A young girl explores how she feels when she is with her father.
Roussey’s illustrations stand out, the ink-drawn girl tiny next to her father’s gigantic hands, emphasizing just how outsized his influence on her and her emotions is. When she gives her dad a hug, she feels “like / a little bird in a warm, comfy nest. / When I am with my dad, I feel safe.” The picture may be difficult for literal thinkers to puzzle out: The girl rests in a house-shaped space superimposed on a tree that resembles a green lollipop. Her dad’s giant left hand waters the tree; his right lays a blanket on the girl. Dad also makes her feel “brave,” “daring,” “confident” in her abilities (she rides a two-wheeler across the back of his hand), “adventurous” (at the pool), “playful,” “calm,” “excited,” “angry,” and “peaceful and happy again.” But “No matter what I am feeling / …. / I love my dad, / and my dad loves me.” Dad’s extremities are the only parts of him visible, and both he and his daughter are paper-white, she with bobbed dark hair tied with a red bow. As with other titles in the Growing Hearts series, this one has thick board pages, but oddly, unlike the others, this one lacks the die cuts and flaps that make thick pages a necessity.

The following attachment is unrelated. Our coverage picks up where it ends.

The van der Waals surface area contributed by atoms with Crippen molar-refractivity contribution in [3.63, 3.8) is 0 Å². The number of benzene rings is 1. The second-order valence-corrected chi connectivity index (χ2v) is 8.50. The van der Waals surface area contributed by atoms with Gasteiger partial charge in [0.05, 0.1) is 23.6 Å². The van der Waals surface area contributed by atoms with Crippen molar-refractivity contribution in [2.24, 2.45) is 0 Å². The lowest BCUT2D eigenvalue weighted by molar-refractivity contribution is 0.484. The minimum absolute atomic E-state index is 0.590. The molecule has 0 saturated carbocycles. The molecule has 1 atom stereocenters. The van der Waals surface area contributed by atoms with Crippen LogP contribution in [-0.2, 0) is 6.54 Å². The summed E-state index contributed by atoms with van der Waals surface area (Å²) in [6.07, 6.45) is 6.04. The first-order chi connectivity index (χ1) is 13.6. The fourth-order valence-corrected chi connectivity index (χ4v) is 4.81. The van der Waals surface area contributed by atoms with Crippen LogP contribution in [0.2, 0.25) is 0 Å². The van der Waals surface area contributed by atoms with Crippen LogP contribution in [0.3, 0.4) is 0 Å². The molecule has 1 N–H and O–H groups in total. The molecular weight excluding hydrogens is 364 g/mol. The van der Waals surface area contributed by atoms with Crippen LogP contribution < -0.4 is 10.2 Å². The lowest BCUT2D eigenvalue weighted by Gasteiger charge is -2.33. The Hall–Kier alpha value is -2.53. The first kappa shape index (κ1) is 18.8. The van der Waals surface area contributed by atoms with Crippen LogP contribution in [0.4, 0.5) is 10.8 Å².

Familiar emotions writ large. (Picture book. 3-6)